Four of the remaining kids left for home yesterday. And several times during my class with Judah, kids knocked on the door and asked us to write on their journal some farewell messages. I was never good at goodbyes and as expected, I pulled out the “Nice to meet you and take care” trick. It’s an overused message anyone writes on anyone else’s scrapbook.

Charlotte, Sandy’s friend, knocked on our door and displayed her digital camera once in our room. She asked me to pose and I did, just to get it over with. Then it’s Judah’s turn to smile to the blinding flash. He hesitated and the two argued in Korean.

“Aysh!” Jude protested and shoved the camera away.

“Why?” Charlotte asked, with her distinct childish East Asian accent.

“I don’t want,” Judah replied and thumbed his book. Charlotte was more persistent this time.

“I have to! You have to!”

“Why?” Judah nodded

“If not, I will forget!”

I swear that at that moment, I remembered Abby Mason.

Photographs represent our endless battle against time, our determination to preserve a moment. . . I have a hunch that our obsession with photography arises from an unspoken pessimism; it is our nature to believe that good things will not last.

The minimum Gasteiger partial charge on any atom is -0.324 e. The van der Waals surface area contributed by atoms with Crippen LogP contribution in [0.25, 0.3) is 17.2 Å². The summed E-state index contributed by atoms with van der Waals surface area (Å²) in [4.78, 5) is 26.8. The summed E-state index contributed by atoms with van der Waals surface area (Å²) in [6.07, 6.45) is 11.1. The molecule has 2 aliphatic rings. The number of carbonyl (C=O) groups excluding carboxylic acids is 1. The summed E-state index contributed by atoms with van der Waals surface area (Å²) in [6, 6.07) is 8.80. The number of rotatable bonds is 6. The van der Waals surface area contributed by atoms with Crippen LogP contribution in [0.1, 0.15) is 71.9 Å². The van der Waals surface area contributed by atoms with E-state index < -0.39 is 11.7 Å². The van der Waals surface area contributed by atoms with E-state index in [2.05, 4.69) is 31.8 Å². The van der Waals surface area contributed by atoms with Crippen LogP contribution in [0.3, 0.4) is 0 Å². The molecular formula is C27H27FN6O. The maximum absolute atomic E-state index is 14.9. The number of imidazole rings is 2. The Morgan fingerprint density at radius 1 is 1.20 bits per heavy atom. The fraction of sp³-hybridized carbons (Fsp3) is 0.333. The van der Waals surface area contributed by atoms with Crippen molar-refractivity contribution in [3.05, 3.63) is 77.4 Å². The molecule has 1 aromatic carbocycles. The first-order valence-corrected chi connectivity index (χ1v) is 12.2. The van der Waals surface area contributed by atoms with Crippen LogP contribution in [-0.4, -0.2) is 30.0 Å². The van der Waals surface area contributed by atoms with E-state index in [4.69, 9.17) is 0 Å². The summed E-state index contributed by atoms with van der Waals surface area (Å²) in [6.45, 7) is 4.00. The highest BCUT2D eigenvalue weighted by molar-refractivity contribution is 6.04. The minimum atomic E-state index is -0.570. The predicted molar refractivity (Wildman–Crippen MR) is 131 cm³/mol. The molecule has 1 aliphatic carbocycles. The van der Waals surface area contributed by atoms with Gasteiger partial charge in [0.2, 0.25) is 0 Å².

We put such faith in this flimsy mnemonic device, a moment written in light. But photos provide a false sense of security. Like our own flawed memory, they are guaranteed to fade. Over time, the contrasts within a photo diminish, the contours soften, the details blur. We take photographs in order to remember, but it is in the nature of a photograph to forget.

- Chapter 15, page 157

Most of the people I know will tell me I have a good memory. But I don’t tell them that for them to retain their status in my memory bank, they either have to be positively or negatively special. My memory seldom tolerates those in between